The correct way to report Emacs bugs is to use the command M-x report-emacs-bug. It sets up a mail buffer with the essential information and the correct e-mail address, firstname.lastname@example.org. Anything sent there also appears in the newsgroup news:gnu.emacs.bug, but please use e-mail instead of news to submit the bug report. This ensures a reliable return address so you can be contacted for further details.
Be sure to read the “Bugs” section of the Emacs manual before reporting a bug! The manual describes in detail how to submit a useful bug report (see Reporting Bugs in The GNU Emacs Manual). (See Emacs manual, if you don’t know how to read the manual.)
Sending bug reports to the help-gnu-emacs mailing list (which has the effect of posting on news:gnu.emacs.help) is undesirable because it takes the time of an unnecessarily large group of people, most of whom are just users and have no idea how to fix these problem. The bug-gnu-emacs list reaches a much smaller group of people who are more likely to know what to do and have expressed a wish to receive more messages about Emacs than the others.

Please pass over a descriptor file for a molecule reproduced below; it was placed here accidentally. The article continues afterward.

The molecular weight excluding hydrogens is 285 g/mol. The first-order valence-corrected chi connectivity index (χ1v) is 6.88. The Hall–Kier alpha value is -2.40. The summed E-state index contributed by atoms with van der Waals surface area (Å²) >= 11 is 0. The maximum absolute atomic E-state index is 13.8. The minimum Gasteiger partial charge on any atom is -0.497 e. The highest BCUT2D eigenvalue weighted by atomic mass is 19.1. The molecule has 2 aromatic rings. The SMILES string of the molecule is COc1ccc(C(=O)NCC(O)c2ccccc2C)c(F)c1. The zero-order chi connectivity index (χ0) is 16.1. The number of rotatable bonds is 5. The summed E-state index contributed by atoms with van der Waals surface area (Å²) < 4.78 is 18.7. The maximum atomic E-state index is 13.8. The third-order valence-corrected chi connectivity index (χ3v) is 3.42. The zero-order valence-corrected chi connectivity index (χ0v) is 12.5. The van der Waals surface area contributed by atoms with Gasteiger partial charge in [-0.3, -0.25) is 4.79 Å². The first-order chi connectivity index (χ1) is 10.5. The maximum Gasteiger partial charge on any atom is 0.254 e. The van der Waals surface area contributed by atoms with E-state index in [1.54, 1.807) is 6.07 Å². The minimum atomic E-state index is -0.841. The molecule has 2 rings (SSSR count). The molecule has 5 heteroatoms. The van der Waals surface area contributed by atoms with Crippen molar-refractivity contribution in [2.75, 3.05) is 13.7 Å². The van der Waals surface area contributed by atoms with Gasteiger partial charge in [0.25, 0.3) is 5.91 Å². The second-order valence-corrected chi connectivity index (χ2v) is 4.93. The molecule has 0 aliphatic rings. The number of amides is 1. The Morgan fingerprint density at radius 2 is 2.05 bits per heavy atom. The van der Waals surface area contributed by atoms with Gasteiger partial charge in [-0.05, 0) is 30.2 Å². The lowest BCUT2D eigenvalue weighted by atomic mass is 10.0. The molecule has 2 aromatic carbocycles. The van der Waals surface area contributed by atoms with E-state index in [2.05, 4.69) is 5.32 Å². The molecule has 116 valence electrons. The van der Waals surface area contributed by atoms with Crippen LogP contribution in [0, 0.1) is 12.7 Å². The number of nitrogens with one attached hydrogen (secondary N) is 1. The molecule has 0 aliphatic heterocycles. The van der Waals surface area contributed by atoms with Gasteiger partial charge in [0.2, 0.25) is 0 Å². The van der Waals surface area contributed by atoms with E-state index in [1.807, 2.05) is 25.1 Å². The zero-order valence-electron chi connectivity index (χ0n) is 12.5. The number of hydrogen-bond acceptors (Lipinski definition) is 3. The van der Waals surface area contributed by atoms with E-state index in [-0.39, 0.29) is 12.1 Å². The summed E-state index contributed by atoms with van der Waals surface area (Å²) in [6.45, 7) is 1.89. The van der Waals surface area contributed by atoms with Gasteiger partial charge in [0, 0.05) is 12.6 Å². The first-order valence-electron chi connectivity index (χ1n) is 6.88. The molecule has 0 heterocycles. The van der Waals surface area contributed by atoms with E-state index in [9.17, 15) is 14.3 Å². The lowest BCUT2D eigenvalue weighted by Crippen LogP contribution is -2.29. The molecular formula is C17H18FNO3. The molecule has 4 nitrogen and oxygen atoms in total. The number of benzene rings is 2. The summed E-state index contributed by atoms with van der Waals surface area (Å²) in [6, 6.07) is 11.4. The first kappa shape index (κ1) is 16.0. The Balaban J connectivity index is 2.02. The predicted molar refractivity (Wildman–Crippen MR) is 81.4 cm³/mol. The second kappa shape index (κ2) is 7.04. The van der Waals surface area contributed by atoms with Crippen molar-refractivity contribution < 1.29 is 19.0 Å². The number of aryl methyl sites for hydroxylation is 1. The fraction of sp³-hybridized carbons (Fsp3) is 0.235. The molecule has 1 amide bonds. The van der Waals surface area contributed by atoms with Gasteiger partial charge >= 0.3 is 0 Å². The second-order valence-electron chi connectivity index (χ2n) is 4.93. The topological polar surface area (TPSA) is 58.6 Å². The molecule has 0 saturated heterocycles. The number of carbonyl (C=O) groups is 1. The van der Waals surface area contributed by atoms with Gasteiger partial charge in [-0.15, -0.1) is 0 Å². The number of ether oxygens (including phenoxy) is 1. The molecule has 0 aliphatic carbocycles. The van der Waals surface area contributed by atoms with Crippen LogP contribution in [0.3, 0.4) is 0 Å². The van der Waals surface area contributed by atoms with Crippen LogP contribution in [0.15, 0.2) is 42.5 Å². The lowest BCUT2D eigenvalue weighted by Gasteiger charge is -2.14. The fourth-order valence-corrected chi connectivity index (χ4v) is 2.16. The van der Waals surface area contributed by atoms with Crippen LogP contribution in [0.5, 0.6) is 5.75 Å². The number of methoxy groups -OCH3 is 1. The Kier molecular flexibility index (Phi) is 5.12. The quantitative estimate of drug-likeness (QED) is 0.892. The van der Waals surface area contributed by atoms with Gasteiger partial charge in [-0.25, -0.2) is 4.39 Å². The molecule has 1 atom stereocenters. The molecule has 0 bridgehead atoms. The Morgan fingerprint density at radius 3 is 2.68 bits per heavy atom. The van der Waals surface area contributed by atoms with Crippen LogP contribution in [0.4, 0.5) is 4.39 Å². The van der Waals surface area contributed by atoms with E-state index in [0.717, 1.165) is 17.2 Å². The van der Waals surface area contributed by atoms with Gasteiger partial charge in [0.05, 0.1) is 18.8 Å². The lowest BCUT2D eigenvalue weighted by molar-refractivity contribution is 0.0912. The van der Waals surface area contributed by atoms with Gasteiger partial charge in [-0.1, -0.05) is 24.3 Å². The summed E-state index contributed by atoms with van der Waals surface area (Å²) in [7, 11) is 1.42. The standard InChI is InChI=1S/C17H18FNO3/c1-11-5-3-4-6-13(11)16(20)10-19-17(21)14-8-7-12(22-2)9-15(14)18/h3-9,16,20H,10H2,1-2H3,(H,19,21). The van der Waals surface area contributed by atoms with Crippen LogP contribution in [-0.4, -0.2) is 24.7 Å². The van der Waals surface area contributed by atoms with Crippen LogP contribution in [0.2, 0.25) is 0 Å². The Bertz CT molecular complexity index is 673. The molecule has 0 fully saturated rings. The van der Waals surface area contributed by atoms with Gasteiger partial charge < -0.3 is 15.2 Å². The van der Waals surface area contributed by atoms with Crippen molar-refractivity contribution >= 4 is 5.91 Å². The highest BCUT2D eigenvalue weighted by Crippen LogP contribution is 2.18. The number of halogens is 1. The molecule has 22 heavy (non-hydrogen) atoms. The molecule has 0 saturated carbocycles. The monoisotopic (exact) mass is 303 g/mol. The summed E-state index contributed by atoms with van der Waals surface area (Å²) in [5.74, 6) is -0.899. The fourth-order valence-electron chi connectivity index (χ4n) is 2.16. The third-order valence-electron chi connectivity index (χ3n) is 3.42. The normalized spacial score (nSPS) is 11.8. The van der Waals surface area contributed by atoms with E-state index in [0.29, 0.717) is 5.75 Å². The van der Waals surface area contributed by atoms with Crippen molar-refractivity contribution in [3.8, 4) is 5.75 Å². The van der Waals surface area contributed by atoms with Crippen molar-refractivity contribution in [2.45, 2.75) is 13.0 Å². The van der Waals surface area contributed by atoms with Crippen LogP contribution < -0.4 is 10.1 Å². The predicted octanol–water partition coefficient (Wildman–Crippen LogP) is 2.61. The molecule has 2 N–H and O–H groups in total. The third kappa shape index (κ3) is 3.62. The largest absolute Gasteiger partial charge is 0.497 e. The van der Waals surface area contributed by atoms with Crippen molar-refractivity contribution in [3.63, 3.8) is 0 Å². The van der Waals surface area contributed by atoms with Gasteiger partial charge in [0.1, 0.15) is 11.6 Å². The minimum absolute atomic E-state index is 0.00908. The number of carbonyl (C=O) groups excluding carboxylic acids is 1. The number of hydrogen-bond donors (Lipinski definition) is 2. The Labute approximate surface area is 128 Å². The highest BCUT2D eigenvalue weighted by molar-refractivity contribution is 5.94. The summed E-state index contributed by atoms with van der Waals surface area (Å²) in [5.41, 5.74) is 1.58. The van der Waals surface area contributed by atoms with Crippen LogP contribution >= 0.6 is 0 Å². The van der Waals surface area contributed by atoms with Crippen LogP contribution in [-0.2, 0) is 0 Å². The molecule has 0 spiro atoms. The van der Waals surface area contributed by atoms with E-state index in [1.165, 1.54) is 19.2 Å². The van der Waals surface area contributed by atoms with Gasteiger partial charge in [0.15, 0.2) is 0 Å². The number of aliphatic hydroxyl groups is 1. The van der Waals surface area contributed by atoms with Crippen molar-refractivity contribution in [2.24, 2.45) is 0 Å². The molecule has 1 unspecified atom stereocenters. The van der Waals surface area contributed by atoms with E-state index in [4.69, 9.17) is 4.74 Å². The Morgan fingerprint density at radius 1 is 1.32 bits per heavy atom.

RMS says it is sometimes fine to post to news:gnu.emacs.help:
If you have reported a bug and you don’t hear about a possible fix, then after a suitable delay (such as a week) it is okay to post on
gnu.emacs.helpasking if anyone can help you.
If you are unsure whether you have found a bug, consider the following non-exhaustive list, courtesy of RMS:
If Emacs crashes, that is a bug. If Emacs gets compilation errors while building, that is a bug. If Emacs crashes while building, that is a bug. If Lisp code does not do what the documentation says it does, that is a bug.